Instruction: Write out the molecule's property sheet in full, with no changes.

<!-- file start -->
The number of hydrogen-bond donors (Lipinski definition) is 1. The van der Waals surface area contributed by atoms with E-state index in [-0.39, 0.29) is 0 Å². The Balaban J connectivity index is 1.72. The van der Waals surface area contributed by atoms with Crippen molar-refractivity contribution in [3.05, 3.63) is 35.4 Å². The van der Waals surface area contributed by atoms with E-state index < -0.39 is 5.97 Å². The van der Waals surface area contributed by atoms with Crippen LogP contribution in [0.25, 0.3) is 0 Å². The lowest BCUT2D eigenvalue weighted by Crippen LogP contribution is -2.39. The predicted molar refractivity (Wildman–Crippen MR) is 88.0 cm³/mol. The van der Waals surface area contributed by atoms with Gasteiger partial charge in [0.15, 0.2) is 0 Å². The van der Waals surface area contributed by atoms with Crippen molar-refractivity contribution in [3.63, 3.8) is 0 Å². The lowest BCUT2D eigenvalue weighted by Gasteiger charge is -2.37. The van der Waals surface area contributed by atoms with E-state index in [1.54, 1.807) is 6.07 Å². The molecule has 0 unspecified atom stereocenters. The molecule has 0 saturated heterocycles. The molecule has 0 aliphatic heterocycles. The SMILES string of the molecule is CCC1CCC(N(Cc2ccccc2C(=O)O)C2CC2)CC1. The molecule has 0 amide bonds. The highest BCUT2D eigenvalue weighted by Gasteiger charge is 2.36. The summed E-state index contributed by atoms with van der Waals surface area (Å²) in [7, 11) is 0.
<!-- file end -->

The number of hydrogen-bond donors (Lipinski definition) is 1. The van der Waals surface area contributed by atoms with E-state index in [-0.39, 0.29) is 0 Å². The Balaban J connectivity index is 1.72. The van der Waals surface area contributed by atoms with Crippen molar-refractivity contribution in [3.05, 3.63) is 35.4 Å². The van der Waals surface area contributed by atoms with E-state index < -0.39 is 5.97 Å². The van der Waals surface area contributed by atoms with Crippen LogP contribution in [0.25, 0.3) is 0 Å². The lowest BCUT2D eigenvalue weighted by Crippen LogP contribution is -2.39. The predicted molar refractivity (Wildman–Crippen MR) is 88.0 cm³/mol. The van der Waals surface area contributed by atoms with Gasteiger partial charge in [0.15, 0.2) is 0 Å². The van der Waals surface area contributed by atoms with Crippen molar-refractivity contribution in [3.63, 3.8) is 0 Å². The lowest BCUT2D eigenvalue weighted by Gasteiger charge is -2.37. The van der Waals surface area contributed by atoms with E-state index in [1.54, 1.807) is 6.07 Å². The molecule has 0 unspecified atom stereocenters. The molecule has 0 saturated heterocycles. The molecule has 0 aliphatic heterocycles. The SMILES string of the molecule is CCC1CCC(N(Cc2ccccc2C(=O)O)C2CC2)CC1. The molecule has 0 amide bonds. The highest BCUT2D eigenvalue weighted by Gasteiger charge is 2.36. The summed E-state index contributed by atoms with van der Waals surface area (Å²) in [7, 11) is 0.